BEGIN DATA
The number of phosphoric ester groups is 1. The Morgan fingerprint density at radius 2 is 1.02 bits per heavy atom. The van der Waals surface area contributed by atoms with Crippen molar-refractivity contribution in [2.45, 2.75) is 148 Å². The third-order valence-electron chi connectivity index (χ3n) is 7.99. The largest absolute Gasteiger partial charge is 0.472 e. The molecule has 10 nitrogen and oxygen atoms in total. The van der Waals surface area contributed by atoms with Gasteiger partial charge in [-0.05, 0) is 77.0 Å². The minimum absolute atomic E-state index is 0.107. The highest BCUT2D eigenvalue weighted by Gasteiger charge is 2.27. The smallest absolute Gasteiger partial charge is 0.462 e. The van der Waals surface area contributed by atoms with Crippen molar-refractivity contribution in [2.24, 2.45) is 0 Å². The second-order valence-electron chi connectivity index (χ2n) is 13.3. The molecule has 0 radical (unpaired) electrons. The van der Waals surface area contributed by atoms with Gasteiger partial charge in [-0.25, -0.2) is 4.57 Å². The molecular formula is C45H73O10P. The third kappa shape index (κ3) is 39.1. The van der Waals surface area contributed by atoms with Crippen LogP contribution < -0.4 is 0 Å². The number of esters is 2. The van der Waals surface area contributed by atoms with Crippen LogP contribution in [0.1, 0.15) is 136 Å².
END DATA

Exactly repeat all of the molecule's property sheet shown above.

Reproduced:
The number of phosphoric ester groups is 1. The Morgan fingerprint density at radius 2 is 1.02 bits per heavy atom. The van der Waals surface area contributed by atoms with Crippen molar-refractivity contribution in [2.45, 2.75) is 148 Å². The third-order valence-electron chi connectivity index (χ3n) is 7.99. The largest absolute Gasteiger partial charge is 0.472 e. The molecule has 10 nitrogen and oxygen atoms in total. The van der Waals surface area contributed by atoms with Gasteiger partial charge in [-0.05, 0) is 77.0 Å². The minimum absolute atomic E-state index is 0.107. The highest BCUT2D eigenvalue weighted by Gasteiger charge is 2.27. The smallest absolute Gasteiger partial charge is 0.462 e. The van der Waals surface area contributed by atoms with Crippen molar-refractivity contribution in [2.24, 2.45) is 0 Å². The second-order valence-electron chi connectivity index (χ2n) is 13.3. The molecule has 0 radical (unpaired) electrons. The van der Waals surface area contributed by atoms with Gasteiger partial charge in [-0.25, -0.2) is 4.57 Å². The molecular formula is C45H73O10P. The third kappa shape index (κ3) is 39.1. The van der Waals surface area contributed by atoms with Crippen LogP contribution < -0.4 is 0 Å². The number of esters is 2. The van der Waals surface area contributed by atoms with Crippen LogP contribution in [0.1, 0.15) is 136 Å².